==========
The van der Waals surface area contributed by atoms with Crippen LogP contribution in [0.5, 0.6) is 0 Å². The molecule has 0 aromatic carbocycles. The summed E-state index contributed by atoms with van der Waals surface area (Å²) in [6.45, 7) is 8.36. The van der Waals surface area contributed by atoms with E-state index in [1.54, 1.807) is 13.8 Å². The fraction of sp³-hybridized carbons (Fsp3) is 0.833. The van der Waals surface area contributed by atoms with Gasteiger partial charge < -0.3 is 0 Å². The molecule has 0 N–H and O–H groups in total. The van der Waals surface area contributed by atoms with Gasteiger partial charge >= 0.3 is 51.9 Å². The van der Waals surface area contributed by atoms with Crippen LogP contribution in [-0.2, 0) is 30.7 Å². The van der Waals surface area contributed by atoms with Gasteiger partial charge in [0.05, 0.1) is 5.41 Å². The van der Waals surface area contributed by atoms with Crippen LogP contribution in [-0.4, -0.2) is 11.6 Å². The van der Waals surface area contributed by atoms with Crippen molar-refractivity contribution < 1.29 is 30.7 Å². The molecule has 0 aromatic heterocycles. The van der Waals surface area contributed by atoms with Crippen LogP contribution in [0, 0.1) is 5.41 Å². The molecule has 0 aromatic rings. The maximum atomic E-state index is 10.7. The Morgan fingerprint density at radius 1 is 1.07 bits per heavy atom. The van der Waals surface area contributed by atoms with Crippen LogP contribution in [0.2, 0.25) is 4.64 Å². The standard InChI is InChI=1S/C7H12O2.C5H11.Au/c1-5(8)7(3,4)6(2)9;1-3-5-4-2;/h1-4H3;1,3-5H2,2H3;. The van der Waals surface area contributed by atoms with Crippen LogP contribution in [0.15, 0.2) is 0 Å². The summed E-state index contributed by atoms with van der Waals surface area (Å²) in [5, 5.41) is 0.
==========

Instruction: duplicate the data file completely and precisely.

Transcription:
The van der Waals surface area contributed by atoms with Crippen LogP contribution in [0.5, 0.6) is 0 Å². The molecule has 0 aromatic carbocycles. The summed E-state index contributed by atoms with van der Waals surface area (Å²) in [6.45, 7) is 8.36. The van der Waals surface area contributed by atoms with E-state index in [1.54, 1.807) is 13.8 Å². The fraction of sp³-hybridized carbons (Fsp3) is 0.833. The van der Waals surface area contributed by atoms with Gasteiger partial charge < -0.3 is 0 Å². The molecule has 0 N–H and O–H groups in total. The van der Waals surface area contributed by atoms with Gasteiger partial charge >= 0.3 is 51.9 Å². The van der Waals surface area contributed by atoms with Crippen LogP contribution in [-0.2, 0) is 30.7 Å². The van der Waals surface area contributed by atoms with Gasteiger partial charge in [0.05, 0.1) is 5.41 Å². The van der Waals surface area contributed by atoms with Crippen LogP contribution in [-0.4, -0.2) is 11.6 Å². The van der Waals surface area contributed by atoms with Crippen molar-refractivity contribution < 1.29 is 30.7 Å². The molecule has 0 aromatic heterocycles. The van der Waals surface area contributed by atoms with Crippen LogP contribution in [0, 0.1) is 5.41 Å². The molecule has 0 aromatic rings. The maximum atomic E-state index is 10.7. The Morgan fingerprint density at radius 1 is 1.07 bits per heavy atom. The van der Waals surface area contributed by atoms with Crippen LogP contribution in [0.2, 0.25) is 4.64 Å². The standard InChI is InChI=1S/C7H12O2.C5H11.Au/c1-5(8)7(3,4)6(2)9;1-3-5-4-2;/h1-4H3;1,3-5H2,2H3;. The van der Waals surface area contributed by atoms with Crippen LogP contribution in [0.15, 0.2) is 0 Å². The summed E-state index contributed by atoms with van der Waals surface area (Å²) in [5, 5.41) is 0.